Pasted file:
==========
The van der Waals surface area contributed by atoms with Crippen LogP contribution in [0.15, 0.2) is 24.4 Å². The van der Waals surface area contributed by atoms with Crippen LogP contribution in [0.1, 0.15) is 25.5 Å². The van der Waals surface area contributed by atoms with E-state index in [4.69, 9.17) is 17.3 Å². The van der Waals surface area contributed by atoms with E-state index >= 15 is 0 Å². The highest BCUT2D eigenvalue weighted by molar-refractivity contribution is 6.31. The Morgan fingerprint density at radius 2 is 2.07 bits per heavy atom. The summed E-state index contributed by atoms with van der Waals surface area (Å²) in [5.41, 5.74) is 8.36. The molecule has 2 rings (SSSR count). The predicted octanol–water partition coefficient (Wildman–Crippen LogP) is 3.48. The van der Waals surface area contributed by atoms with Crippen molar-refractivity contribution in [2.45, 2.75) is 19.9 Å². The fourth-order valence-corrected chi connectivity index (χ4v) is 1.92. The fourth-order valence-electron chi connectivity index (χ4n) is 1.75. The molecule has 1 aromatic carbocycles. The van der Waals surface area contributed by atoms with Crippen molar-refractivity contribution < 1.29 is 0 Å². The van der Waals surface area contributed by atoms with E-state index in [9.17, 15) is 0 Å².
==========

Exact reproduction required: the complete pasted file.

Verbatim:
The van der Waals surface area contributed by atoms with Crippen LogP contribution in [0.15, 0.2) is 24.4 Å². The van der Waals surface area contributed by atoms with Crippen LogP contribution in [0.1, 0.15) is 25.5 Å². The van der Waals surface area contributed by atoms with E-state index in [4.69, 9.17) is 17.3 Å². The van der Waals surface area contributed by atoms with E-state index >= 15 is 0 Å². The highest BCUT2D eigenvalue weighted by molar-refractivity contribution is 6.31. The Morgan fingerprint density at radius 2 is 2.07 bits per heavy atom. The summed E-state index contributed by atoms with van der Waals surface area (Å²) in [5.41, 5.74) is 8.36. The molecule has 2 rings (SSSR count). The predicted octanol–water partition coefficient (Wildman–Crippen LogP) is 3.48. The van der Waals surface area contributed by atoms with Crippen molar-refractivity contribution in [2.45, 2.75) is 19.9 Å². The fourth-order valence-corrected chi connectivity index (χ4v) is 1.92. The fourth-order valence-electron chi connectivity index (χ4n) is 1.75. The molecule has 1 aromatic carbocycles. The van der Waals surface area contributed by atoms with Crippen molar-refractivity contribution < 1.29 is 0 Å². The van der Waals surface area contributed by atoms with E-state index in [9.17, 15) is 0 Å².